We can understand the Facebook News Feed algorithm as a similar attempt to intensify existing infrastructure by eliminating the “redundant” data that flows between users. First, Facebook has–or is at least widely perceived to have–reached market saturation in the US and the UK. Like AT&T, Facebook’s situation makes intensification more feasible than expansion. So, again like AT&T, Facebook intensifies the profitability of its existing user base by “compressing” the flow of signal among them. However, instead of selecting for communicative intelligibility, Facebook selects for interactivity. In the case of telephony, “redundant data” is what ‘normal’ listeners don’t need to hear to successfully interpret speech. In the case of BSD, ‘redundant data’ is what free laborers don’t need to see to do their job well (and the absence of which actually makes them more efficient). As Brian Boland puts it on his 5 June 2014 post on “Facebook for Business,” Facebook thinks “there is now far more content being made than there is time to absorb it.” So, the limit of ‘redundancy’ isn’t perceptual (intelligibility), but temporal (perhaps we could say the limit is that of labor power, which is a temporal phenomenon?). Whereas AT&T used compression to remedy the fact that it sent customers more signal than they could hear, Facebook uses its News Feed algorithm to remedy the fact that it sends customers more signal than they can process efficiently in a given amount of time. Also writing for Facebook for Business, Lars Backstrom explains: “in our tests, when we stop ranking and instead show posts in chronological order, the number of stories people read and the likes and comments they make decrease.” The News Feed algorithm compresses our friends’ transmissions to include only what we can process profitably. Like AT&T’s compression techniques, the News Feed algorithm masks the parts of the communicative flow that aren’t necessary for successful transmission–”success” here is not intelligibility, but “engagement.” Or rather, Facebook’s algorithm compresses News Feed signals not to make them more intelligible to us, but to make us more intelligible to them.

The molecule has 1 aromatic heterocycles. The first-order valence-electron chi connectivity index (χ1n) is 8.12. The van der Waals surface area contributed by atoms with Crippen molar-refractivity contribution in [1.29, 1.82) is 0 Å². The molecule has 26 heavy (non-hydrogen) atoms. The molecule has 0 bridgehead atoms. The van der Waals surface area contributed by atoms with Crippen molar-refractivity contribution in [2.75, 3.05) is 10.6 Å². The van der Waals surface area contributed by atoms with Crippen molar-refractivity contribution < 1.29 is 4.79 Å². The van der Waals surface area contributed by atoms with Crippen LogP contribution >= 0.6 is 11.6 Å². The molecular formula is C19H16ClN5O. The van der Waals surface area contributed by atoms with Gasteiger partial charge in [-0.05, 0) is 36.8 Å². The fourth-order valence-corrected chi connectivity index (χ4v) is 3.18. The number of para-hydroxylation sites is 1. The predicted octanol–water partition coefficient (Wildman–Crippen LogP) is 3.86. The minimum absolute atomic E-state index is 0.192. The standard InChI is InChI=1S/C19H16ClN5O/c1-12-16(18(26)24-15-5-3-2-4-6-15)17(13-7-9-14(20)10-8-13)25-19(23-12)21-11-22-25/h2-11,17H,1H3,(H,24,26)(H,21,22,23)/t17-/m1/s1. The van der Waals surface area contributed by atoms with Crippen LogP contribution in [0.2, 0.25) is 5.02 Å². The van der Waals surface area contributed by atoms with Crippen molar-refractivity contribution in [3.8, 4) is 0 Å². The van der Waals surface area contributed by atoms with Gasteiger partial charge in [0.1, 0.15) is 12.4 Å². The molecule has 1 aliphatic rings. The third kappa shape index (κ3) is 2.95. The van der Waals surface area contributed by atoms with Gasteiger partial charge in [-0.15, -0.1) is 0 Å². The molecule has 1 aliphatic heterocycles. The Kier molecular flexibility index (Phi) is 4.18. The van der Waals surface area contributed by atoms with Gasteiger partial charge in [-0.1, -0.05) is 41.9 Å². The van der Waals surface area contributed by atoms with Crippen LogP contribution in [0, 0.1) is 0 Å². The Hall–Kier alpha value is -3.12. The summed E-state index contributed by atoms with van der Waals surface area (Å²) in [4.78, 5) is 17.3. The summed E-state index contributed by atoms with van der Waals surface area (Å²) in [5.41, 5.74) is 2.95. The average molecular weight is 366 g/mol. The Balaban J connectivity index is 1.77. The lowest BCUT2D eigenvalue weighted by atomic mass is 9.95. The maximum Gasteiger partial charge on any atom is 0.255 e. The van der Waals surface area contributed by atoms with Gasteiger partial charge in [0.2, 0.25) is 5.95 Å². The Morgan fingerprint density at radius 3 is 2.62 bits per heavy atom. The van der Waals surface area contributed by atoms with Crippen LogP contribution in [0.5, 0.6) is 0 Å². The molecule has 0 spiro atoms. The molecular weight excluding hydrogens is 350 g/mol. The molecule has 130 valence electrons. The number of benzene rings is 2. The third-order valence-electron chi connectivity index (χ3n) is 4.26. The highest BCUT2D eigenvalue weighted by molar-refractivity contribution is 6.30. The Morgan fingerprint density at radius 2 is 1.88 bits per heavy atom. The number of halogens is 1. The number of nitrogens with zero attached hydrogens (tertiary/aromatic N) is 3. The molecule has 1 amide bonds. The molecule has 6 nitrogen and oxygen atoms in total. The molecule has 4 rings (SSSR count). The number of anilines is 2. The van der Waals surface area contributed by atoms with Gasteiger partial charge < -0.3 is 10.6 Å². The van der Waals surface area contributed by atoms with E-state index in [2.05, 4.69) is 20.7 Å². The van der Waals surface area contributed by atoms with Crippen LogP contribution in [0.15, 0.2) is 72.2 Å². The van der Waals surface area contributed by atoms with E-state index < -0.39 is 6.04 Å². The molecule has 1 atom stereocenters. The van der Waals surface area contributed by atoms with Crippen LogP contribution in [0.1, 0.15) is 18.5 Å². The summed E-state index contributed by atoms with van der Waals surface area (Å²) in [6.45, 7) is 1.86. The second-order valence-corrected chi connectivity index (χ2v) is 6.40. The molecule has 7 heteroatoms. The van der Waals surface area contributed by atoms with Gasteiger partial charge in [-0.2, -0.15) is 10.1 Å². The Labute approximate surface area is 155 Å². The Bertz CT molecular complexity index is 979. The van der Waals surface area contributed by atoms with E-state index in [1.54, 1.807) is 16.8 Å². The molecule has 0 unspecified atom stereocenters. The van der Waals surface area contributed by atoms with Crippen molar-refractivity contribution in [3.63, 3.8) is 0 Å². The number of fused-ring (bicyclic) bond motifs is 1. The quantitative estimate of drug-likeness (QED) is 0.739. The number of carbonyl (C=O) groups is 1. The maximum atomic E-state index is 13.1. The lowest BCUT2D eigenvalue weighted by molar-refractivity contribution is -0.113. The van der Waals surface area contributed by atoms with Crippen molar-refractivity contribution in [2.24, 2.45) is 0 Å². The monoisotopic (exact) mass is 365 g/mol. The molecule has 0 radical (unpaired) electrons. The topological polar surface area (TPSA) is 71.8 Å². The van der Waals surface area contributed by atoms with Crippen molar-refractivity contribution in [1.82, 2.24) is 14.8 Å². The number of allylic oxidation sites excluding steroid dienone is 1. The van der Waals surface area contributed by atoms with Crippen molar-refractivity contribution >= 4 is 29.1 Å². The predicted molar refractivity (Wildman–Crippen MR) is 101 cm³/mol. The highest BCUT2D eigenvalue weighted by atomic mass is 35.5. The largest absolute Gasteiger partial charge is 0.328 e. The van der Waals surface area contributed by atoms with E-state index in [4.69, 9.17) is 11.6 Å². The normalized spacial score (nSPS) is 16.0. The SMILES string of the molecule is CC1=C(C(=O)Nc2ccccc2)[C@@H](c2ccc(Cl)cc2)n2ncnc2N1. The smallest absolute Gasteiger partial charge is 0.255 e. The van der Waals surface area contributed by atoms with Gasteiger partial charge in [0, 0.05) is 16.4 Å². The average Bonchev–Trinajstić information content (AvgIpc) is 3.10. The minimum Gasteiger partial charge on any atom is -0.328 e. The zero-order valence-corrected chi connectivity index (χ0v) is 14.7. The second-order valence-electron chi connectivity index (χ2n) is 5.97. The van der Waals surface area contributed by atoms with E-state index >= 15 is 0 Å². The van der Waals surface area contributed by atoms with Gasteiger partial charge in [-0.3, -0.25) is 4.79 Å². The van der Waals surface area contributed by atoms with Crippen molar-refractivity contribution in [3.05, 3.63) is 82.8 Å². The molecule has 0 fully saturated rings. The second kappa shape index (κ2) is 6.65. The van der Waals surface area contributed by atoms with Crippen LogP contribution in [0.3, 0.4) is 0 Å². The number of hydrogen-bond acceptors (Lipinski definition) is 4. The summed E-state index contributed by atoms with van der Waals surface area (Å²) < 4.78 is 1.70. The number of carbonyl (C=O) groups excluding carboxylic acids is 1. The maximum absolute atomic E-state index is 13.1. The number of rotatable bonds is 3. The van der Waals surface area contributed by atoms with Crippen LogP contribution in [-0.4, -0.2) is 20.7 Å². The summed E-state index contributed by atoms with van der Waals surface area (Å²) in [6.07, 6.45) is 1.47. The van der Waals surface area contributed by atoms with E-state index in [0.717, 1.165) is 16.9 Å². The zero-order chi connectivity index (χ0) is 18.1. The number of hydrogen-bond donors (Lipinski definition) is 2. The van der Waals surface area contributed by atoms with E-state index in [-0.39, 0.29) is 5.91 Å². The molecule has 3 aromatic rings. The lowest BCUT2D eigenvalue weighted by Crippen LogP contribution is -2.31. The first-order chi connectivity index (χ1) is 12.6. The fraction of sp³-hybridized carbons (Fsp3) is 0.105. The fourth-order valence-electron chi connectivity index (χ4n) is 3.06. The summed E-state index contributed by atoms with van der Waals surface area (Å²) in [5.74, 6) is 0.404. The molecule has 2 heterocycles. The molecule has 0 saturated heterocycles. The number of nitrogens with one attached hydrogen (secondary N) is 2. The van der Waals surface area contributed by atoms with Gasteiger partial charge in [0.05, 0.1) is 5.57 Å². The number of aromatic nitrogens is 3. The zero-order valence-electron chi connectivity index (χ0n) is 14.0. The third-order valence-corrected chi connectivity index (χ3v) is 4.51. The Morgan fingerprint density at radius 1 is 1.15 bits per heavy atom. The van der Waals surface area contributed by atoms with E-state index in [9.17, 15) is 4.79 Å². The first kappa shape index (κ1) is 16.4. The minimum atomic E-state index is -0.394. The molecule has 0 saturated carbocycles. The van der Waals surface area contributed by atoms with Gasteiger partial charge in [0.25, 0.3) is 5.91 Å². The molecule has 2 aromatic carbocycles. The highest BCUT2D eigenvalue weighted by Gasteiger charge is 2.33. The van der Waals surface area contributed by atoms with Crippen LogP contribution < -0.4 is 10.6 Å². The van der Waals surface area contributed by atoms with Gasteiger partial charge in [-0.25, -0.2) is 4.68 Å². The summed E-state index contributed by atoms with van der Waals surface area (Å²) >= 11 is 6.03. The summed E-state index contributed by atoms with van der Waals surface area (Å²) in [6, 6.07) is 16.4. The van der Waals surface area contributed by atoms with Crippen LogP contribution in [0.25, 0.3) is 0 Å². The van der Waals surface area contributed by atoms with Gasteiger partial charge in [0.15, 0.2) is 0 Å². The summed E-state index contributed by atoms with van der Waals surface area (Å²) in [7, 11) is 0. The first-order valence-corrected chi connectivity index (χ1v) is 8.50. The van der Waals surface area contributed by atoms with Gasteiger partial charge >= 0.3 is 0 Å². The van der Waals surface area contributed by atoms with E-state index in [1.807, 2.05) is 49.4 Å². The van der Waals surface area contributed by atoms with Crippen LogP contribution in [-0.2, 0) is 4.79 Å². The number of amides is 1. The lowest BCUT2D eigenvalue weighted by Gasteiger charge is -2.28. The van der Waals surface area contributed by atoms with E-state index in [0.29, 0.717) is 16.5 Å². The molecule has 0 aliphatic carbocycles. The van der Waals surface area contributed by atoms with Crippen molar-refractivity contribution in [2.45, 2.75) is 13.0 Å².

Facebook can only “hear” its users when they click and engage. As Backstrom explains, Facebook is constantly “listening to feedback. When a user likes something, that tells News Feed that they want to see more of it; when they hide something, that tells News Feed to display less of that content in the future.” Compression helps Facebook hear us by amplifying the signal (the data stream) we send back to them. The more data we generate, the more efficiently the algorithm can filter our feeds, and in turn we generate more data, to help the algorithm filter our feeds…and so on. It’s no coincidence that Facebook uses “listening” to describe their process of collecting the feedback necessary to determine what signal is redundant. In the same way that listening tests helped twentieth century audio researchers weed out the noise and hone in on the signal, “listening” helps Facebook’s data scientists compress our News Feeds.
AT&T made the wires more efficient; Facebook makes us more efficient. In both cases, redundant data is eliminated in order to “economiz[e] signals” (Sterne) and “calibrate [their] flow for maximum profitability” (Cote 140). Feed compression helps us perform our jobs as efficiently as possible, and thus allows Facebook to maximize its exploitation of our labor. Compression might not be the foundation of Facebook’s business model (as it was with AT&T), but it is nevertheless a necessary component of it–its business model can’t really work well (competitively, profitably, efficiently) without it.